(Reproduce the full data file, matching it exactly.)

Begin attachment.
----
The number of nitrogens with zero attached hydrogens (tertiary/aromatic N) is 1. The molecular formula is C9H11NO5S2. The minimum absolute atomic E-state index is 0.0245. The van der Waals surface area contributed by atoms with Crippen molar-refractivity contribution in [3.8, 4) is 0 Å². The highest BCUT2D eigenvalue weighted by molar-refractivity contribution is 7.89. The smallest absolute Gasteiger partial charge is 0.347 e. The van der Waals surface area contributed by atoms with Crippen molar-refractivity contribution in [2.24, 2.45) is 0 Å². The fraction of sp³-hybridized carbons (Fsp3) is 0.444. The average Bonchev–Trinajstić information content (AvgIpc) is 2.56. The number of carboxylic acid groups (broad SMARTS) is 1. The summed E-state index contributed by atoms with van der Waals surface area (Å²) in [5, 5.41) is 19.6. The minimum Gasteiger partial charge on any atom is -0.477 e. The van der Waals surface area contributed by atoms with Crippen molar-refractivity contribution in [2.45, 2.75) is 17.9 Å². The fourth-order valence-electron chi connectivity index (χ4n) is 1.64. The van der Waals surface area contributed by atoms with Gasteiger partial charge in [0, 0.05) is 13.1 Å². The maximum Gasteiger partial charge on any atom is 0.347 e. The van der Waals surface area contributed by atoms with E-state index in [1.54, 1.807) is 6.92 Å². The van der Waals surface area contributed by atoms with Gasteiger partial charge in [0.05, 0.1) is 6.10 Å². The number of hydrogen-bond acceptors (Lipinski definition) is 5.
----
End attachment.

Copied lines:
The number of nitrogens with zero attached hydrogens (tertiary/aromatic N) is 1. The molecular formula is C9H11NO5S2. The minimum absolute atomic E-state index is 0.0245. The van der Waals surface area contributed by atoms with Crippen molar-refractivity contribution in [3.8, 4) is 0 Å². The highest BCUT2D eigenvalue weighted by molar-refractivity contribution is 7.89. The smallest absolute Gasteiger partial charge is 0.347 e. The van der Waals surface area contributed by atoms with Crippen molar-refractivity contribution in [2.24, 2.45) is 0 Å². The fraction of sp³-hybridized carbons (Fsp3) is 0.444. The average Bonchev–Trinajstić information content (AvgIpc) is 2.56. The number of carboxylic acid groups (broad SMARTS) is 1. The summed E-state index contributed by atoms with van der Waals surface area (Å²) in [5, 5.41) is 19.6. The minimum Gasteiger partial charge on any atom is -0.477 e. The van der Waals surface area contributed by atoms with Crippen molar-refractivity contribution in [2.45, 2.75) is 17.9 Å². The fourth-order valence-electron chi connectivity index (χ4n) is 1.64. The van der Waals surface area contributed by atoms with Gasteiger partial charge in [0, 0.05) is 13.1 Å². The maximum Gasteiger partial charge on any atom is 0.347 e. The van der Waals surface area contributed by atoms with E-state index in [1.54, 1.807) is 6.92 Å². The van der Waals surface area contributed by atoms with Gasteiger partial charge in [0.05, 0.1) is 6.10 Å². The number of hydrogen-bond acceptors (Lipinski definition) is 5.